Here’s what the people defending the Manning family don’t understand:
Eli Manning’s refusal to play for the Chargers could cost the people of San Diego their NFL franchise.
When superstar-caliber athletes refuse to play for the struggling teams that draft them, they can do much more than merely insult a city and its fans. Consider this. Just one year after John Elway refused to play for Baltimore in 1983, Mayflower moving vans shipped the Colts to Indianapolis.ÊWithin four years of Eric Lindros’ refusal to sign with the Quebec Nordiques in 1991, the team moved to Colorado. Two years after Steve Francis’ 1999 refusal to suit up for the Vancouver Grizzlies, the team began operations in Memphis. And regardless of what ultimately transpires with the Chargers in the aftermath of Manning’s ultimatum and trade to the New York Giants, athlete-induced relocation will happen again.
Say what you want about the struggles of the Colts, Nordiques and Grizzlies: they would all still be in their original cities had Elway, Lindros and Francis shut their big fat mouths and signed on the dotted line. Sometimes it is the players, and not just the squabbles between owners and the fans, that can provide a franchise with the necessary impetus for relocation.
A bold assertion, perhaps. But one that rings almost painfully true when you consider the celebrity-obsessed nature of America.
Big names sell tickets, that’s just the reality of it. There are few franchises amongst America’s sporting big four that could survive without star-power to put butts in the seats. And even the Dallas Cowboys and Boston Red Sox of the world rely on name recognition to stay in the black. When a truly bad team gets a top pick, that pick is much more than a means to plug holes in a lineup. That pick is a marketing tool, a cash cow for the revenue-impaired. The San Diego Chargers need a quarterback — it’s true. But more than that, they need a face to put on their game programs and a jersey to sell on their Web site. Yes, LaDanian Tomlinson has kept the Chargers afloat for three years now. And perhaps Philip Rivers will blossom into a NFL star a few years down the line. But that’s just the problem. Rivers cannot create the same kind of immediate buzz, and therefore revenue, that Manning can. Had the Chargers added Manning — with the cachet inherent in his family name thanks to father Archie and brother Peyton — well, they might just have gotten public approval for a new stadium.
Now, thanks to the indeterminable meddling of said Archie and Peyton, the Chargers may not get that approval. And if they don’t get it, and get it soon, they’ll be playing in Los Angeles in 2007. That might not be so bad for a slight majority of San Diegans. But for the football-worshipping minority that loves the Chargers regardless of whether the Bolts feature Eli Manning or Ryan Leaf at quarterback, it will be excruciating.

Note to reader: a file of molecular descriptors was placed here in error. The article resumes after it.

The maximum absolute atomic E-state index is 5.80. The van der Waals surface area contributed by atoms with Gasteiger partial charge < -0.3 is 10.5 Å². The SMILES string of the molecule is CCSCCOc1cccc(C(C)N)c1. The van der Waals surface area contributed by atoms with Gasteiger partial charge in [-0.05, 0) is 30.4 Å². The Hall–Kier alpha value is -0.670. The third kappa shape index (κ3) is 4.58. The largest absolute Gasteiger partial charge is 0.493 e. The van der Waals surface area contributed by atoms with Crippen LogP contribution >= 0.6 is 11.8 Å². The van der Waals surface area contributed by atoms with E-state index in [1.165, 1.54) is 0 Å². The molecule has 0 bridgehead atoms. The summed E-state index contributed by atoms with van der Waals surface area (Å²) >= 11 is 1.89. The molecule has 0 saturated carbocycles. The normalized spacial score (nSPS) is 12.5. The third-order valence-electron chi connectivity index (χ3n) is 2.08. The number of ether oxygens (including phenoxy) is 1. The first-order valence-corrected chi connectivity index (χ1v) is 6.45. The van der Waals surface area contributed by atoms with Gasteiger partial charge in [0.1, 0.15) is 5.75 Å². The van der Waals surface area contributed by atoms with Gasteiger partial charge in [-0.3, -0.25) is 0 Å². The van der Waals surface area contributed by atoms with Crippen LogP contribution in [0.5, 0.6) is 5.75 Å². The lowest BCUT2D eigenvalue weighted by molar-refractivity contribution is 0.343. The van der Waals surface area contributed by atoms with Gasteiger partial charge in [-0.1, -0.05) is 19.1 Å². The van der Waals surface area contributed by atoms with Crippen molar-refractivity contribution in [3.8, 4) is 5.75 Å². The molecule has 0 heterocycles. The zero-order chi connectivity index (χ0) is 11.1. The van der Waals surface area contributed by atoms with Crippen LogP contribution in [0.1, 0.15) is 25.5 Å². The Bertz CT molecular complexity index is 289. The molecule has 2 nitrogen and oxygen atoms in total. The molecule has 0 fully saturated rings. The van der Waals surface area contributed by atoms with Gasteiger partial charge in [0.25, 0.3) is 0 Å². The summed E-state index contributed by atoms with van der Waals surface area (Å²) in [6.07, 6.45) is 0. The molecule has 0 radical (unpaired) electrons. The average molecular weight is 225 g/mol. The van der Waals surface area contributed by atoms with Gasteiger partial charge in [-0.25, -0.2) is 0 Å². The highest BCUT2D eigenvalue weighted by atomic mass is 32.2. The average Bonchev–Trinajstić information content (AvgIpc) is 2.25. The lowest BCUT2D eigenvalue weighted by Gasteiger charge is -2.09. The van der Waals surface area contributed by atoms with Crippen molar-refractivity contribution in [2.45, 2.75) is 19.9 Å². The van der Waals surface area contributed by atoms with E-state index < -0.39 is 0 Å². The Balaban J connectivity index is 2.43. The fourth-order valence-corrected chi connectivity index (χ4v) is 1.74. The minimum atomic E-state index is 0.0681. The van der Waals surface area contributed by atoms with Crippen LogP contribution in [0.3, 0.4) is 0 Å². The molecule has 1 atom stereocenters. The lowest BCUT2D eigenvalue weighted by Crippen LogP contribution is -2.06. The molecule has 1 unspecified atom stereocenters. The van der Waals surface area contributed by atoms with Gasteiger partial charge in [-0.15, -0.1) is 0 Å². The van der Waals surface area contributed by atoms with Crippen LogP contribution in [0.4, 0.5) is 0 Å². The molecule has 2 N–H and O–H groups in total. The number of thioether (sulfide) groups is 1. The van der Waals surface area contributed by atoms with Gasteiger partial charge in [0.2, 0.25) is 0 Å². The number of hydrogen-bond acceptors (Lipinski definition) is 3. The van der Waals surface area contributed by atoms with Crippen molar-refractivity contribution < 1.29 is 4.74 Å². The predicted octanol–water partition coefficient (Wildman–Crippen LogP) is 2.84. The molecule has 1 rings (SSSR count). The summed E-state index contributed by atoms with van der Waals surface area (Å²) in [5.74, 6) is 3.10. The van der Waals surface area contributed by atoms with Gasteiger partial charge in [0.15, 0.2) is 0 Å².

That’s really what the Manning supporters don’t understand. The agony of seeing your team in another place. Your heroes cheered by some other city’s fans. Your retired numbers hung in a foreign stadium.
Yes, Archie Manning was just looking out for his son. And because Eli was the consensus number one pick (despite whatever lies the Chargers may spread about liking Rivers just as much), he did have the leverage to escape the Chargers. But that doesn’t make what he did right. Becoming a professional athlete isn’t like joining any other field. You can’t walk away from an employer you don’t like. Inherent in the privilege of joining the league is the obligation to play for the team that acquires your rights. If you are the top pick, it is your duty to try and turn around the worst team, no matter how much you may dislike it.
On Saturday, Eli Manning kept talking about what an “honor” it was to be the number one overall pick. If he truly was that humble a person, he would have been “honored” to accept the Chargers’ millions and play in San Diego. He may have held up the Bolts’ jersey before he was traded, but his ungrateful grimace spoke a thousand words as he posed for the obligatory photo-op, as did his arrogant smirk when he held up the Giants’ uniform after they had acquired him.
Eli Manning will make more money in New York than he would have in San Diego, regardless of his degree of success. And should he succeed, he will be a measurably bigger star playing in the Big Apple. But in the process of squirming his way into the New York limelight, he has made enemies of the people of San Diego. He’d better hope that Philip Rivers and the Chargers prosper without him. Because if they don’t, and the team deserts San Diego (and right now it’s looking more and more likely that they will) — Eli will become a notorious and nefarious incarnation of everything that is wrong with sports.
Now Archie, is that a good position to put your son in?